Flash wrote:I get harassed by so many "duct cleaners", "roofers", driveway fixers, that I actually miss the Jehovah Witness proselytizers. They don't come to my door no more. What the hell happened to the people of Jehovah? :shock:

I had a "driveway sealant team" come by my house in Indiana once. They quoted me $500 to "completely reseal all cracks and refinish the surface." I told them to stand by while I called my wife to bring the money. Sadly, for them, the police arrived before she could get to the bank.
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Nobrot
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Re: “It’s me” Fraud

Postby Nobrot » Thu Apr 20, 2017 9:27 pm

Flash wrote:I get harassed by so many "duct cleaners", "roofers", driveway fixers, that I actually miss the Jehovah Witness proselytizers. They don't come to my door no more. What the hell happened to the people of Jehovah? :shock:

Now there's a thought. How do Jehovah Witness' handle doorstep nutters? Either they (JW's) are all totally penniless due to falling for the scams or they are actually very intelligent and they do indeed hold the secret of everlasting life.

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scrmbldggs
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Re: “It’s me” Fraud

Postby scrmbldggs » Thu Apr 20, 2017 9:36 pm

Flash wrote:I get harassed by so many "duct cleaners", "roofers", driveway fixers, that I actually miss the Jehovah Witness proselytizers. They don't come to my door no more. What the hell happened to the people of Jehovah? :shock:

Your place sounds... charming. Maybe that's what keeps them away. :-P

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TJrandom
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Re: “It’s me” Fraud

Postby TJrandom » Thu Apr 20, 2017 10:15 pm

Our morning news is reporting the arrest of a group of 7 and showing their numerous PCs, cell phones, and fraud guidebook. They had an alumni directory with 70,000 names, phone numbers, etc. This was an `It`s me` con group. I`ll post a link once it hits the web.

edit - added the link

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Re: “It’s me” Fraud

Postby TJrandom » Mon Apr 24, 2017 3:12 am

I received another one of those `Your account needs to be updated – please click the link below` emails – this one from `Amazon.jp/connect/`.

I don`t have an Amazon.jp account so instead of clicking on the link, into my browser, I entered the address that was displayed, and of course found that Amazon.jp has no such extension. Checking it out was easy enough to do so I just deleted the email. I don`t know where these arseholes get my email address, since I rarely use it.

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Gawdzilla Sama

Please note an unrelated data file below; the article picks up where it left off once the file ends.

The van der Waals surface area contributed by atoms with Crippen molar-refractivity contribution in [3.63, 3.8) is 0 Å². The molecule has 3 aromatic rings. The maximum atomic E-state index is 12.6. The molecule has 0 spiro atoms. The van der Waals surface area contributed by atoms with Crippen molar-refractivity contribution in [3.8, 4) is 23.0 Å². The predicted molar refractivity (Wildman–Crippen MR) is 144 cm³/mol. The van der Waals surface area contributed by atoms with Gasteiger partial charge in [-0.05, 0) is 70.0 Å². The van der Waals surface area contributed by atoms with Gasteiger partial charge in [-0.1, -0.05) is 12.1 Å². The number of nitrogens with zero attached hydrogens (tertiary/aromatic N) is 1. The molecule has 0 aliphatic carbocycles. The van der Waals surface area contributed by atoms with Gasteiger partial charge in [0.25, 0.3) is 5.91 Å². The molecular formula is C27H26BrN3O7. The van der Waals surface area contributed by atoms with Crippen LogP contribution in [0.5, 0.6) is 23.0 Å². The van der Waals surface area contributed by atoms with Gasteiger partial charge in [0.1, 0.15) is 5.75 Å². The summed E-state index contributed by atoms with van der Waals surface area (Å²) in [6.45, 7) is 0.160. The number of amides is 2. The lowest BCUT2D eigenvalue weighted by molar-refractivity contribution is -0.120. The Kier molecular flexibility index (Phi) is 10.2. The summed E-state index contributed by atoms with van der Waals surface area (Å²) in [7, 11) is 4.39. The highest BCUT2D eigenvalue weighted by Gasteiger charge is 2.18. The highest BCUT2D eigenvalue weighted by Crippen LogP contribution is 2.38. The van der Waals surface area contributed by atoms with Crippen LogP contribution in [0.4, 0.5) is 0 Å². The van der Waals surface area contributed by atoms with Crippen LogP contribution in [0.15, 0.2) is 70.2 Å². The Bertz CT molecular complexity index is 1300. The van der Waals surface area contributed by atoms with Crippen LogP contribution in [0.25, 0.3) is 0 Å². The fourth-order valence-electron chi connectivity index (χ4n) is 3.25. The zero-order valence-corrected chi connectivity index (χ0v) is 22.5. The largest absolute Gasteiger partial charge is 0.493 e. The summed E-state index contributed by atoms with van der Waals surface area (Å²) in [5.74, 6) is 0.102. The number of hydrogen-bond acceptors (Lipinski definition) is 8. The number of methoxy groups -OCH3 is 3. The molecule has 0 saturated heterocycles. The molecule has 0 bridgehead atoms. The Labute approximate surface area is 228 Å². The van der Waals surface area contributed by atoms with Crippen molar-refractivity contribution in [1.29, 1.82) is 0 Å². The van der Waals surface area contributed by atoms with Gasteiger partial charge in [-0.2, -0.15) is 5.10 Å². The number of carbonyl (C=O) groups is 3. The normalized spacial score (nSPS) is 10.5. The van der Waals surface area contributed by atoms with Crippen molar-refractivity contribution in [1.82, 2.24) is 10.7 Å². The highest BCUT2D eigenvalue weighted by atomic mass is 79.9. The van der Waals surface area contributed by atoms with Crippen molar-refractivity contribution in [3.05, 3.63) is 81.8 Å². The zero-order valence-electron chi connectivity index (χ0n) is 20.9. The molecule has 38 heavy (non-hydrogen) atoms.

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Re: “It’s me” Fraud

Postby Gawdzilla Sama » Mon Apr 24, 2017 3:36 am

TJrandom wrote:I received another one of those `Your account needs to be updated – please click the link below` emails – this one from `Amazon.jp/connect/`.

I don`t have an Amazon.jp account so instead of clicking on the link, into my browser, I entered the address that was displayed, and of course found that Amazon.jp has no such extension. Checking it out was easy enough to do so I just deleted the email. I don`t know where these arseholes get my email address, since I rarely use it.

If you'd have hovered over the link the destination would have appeared at the bottom of the screen.
Chachacha wrote:"Oh, thweet mythtery of wife, at waft I've found you!"

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Re: “It’s me” Fraud

Postby TJrandom » Mon Apr 24, 2017 3:41 am

Gawdzilla Sama wrote:
TJrandom wrote:I received another one of those `Your account needs to be updated – please click the link below` emails – this one from `Amazon.jp/connect/`.

I don`t have an Amazon.jp account so instead of clicking on the link, into my browser, I entered the address that was displayed, and of course found that Amazon.jp has no such extension. Checking it out was easy enough to do so I just deleted the email. I don`t know where these arseholes get my email address, since I rarely use it.

If you'd have hovered over the link the destination would have appeared at the bottom of the screen.


Thanks for that - yes, it worked. The email was still in my deleted folder, and the true destination was truly suspicious. Not Amazon...

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Re: “It’s me” Fraud

Postby bobbo_the_Pragmatist » Mon Apr 24, 2017 4:52 am

TJ--I got the same kind of message regarding my PayPal account...but it just "looked wrong" from the get go. I forwarded it to the PayPal fraud division and they started spamming me with the need to be careful regarding false emails.